Peter Rhodes on power, taxes and a seasonal shock from the smart meter
Delighted to see the man they call Lula winning the presidential election in Brazil. All being well, the Amazon may be saved from being turned into one giant beef farm.
But why was it that, in so much of the media coverage, Lula (aka Luiz Inácio Lula da Silva) was described merely as “left wing” or “leftist” while his opponent, Jair Bolsonaro , was invariably branded “hard right,” “far right” or “extreme right”? It's probably because so many journalists belong to the liberal elite: by their adjectives shall ye know them.
Too good to last, wasn't it? One of the attractions of electric vehicles (EVs) is that owners don't have to pay road tax. But as some of us have been pointing out for ages, no government is going to part willingly with the multi-billion pound golden egg it gets from petrol duty without looking for a new source of income.
Sure enough, unnamed sources in Whitehall have let it be known that EVs will be subject to road tax “in less than three years”. Chancellor Jeremy Hunt will probably announce something in his breathlessly-awaited Autumn Statement.
EV owners will be furious at this new tax. After all, as a reader pointed out neatly in March this year: “It's like slapping a tax on people who stop paying tobacco duty when they give up smoking.” Quite right, sir. You have logic, principle and natural justice on your side. Doesn't make a scrap of difference.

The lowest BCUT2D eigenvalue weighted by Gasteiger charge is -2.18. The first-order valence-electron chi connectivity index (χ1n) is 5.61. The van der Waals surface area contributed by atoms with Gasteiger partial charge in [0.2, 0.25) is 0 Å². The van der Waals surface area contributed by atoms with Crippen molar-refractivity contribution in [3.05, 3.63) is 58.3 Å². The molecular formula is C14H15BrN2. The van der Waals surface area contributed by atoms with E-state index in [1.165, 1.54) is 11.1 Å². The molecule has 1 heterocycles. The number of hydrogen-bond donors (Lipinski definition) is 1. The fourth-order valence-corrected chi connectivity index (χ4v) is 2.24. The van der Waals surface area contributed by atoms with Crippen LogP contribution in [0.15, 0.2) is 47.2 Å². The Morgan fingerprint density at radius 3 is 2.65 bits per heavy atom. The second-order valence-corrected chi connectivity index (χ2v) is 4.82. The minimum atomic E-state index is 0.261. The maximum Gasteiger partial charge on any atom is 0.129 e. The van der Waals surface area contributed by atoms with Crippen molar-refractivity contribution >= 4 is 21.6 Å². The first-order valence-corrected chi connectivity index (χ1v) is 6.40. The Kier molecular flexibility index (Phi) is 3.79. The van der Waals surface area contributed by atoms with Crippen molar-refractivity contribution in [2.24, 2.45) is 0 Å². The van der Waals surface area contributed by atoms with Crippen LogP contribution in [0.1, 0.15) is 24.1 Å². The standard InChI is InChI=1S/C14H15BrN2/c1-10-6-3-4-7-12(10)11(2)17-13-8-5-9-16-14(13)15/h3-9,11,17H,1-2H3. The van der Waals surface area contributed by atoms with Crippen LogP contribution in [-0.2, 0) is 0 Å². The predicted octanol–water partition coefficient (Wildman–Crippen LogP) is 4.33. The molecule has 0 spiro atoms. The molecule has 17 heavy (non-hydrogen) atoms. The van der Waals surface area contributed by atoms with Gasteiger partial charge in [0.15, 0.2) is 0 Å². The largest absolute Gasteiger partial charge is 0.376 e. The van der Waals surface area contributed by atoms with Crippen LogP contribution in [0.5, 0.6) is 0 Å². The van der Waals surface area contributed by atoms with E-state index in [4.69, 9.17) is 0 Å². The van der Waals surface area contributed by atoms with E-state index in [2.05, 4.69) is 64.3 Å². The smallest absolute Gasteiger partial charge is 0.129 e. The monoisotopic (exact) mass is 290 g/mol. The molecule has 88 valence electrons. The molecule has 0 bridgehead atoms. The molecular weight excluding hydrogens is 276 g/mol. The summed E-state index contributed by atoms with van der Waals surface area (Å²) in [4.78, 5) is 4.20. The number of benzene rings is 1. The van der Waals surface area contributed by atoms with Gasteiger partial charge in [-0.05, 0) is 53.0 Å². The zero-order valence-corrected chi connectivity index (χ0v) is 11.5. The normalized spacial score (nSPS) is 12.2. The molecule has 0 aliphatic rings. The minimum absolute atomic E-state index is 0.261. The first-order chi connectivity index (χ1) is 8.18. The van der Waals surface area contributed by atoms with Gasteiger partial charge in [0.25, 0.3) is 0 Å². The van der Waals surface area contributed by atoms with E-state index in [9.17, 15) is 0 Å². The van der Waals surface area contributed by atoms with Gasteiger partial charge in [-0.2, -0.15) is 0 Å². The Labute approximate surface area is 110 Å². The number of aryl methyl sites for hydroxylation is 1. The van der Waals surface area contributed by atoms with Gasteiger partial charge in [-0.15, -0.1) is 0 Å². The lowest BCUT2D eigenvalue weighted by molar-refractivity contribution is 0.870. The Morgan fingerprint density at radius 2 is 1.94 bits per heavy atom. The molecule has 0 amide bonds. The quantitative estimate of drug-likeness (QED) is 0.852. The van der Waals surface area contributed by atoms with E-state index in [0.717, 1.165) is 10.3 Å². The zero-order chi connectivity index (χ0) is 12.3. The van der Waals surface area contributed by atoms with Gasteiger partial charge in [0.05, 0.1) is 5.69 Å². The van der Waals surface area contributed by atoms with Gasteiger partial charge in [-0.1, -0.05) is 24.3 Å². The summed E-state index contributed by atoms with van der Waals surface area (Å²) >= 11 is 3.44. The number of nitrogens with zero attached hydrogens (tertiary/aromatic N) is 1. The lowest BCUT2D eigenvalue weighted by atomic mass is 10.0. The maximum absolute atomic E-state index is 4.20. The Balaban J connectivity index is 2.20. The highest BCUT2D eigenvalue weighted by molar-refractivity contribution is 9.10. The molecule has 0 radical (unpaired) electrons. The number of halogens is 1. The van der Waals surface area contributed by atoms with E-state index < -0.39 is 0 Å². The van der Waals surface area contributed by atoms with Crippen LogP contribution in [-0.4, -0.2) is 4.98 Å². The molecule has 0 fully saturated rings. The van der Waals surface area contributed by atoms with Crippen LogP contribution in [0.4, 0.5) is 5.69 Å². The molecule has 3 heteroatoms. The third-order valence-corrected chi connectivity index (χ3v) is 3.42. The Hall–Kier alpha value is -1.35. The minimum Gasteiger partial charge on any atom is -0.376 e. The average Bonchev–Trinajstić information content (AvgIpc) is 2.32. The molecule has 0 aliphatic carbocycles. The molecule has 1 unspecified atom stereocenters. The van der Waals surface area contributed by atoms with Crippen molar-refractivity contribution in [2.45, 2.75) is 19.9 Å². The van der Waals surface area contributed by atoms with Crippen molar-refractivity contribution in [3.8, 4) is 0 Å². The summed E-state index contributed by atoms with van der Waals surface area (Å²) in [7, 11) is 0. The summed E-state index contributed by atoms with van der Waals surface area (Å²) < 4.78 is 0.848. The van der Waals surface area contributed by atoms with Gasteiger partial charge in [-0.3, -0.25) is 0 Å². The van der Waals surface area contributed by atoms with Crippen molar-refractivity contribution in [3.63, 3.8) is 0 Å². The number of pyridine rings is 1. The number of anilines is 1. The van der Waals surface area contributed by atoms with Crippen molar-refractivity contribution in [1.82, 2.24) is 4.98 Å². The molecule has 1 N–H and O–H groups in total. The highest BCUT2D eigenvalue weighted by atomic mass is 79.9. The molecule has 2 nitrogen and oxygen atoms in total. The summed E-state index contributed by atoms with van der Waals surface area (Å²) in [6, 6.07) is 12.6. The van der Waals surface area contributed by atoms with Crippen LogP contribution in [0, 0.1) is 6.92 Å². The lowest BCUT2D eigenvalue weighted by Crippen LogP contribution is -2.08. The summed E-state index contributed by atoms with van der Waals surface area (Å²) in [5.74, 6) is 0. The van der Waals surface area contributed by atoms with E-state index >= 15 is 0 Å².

Real-life inflation. As I reported at the time, my smart meter reading for electricity used in August was £72.46. The reading for October is £109.14. And we haven't even switched on the central heating yet.
And who can say when we will switch it on? A year ago I ripped out our old coal-fired boiler and replaced it with an electric boiler, which is magnificent. With no fuss, no flue, no noise and few working parts, it heats the radiators from sub-polar to scorchio in about 10 minutes.
The downside? While the installation is cheap and there's little or no servicing, it costs a fortune to run. Our powerful but daunting electric boiler lives in a cupboard, and we live in fear of it. We call it Chernobyl.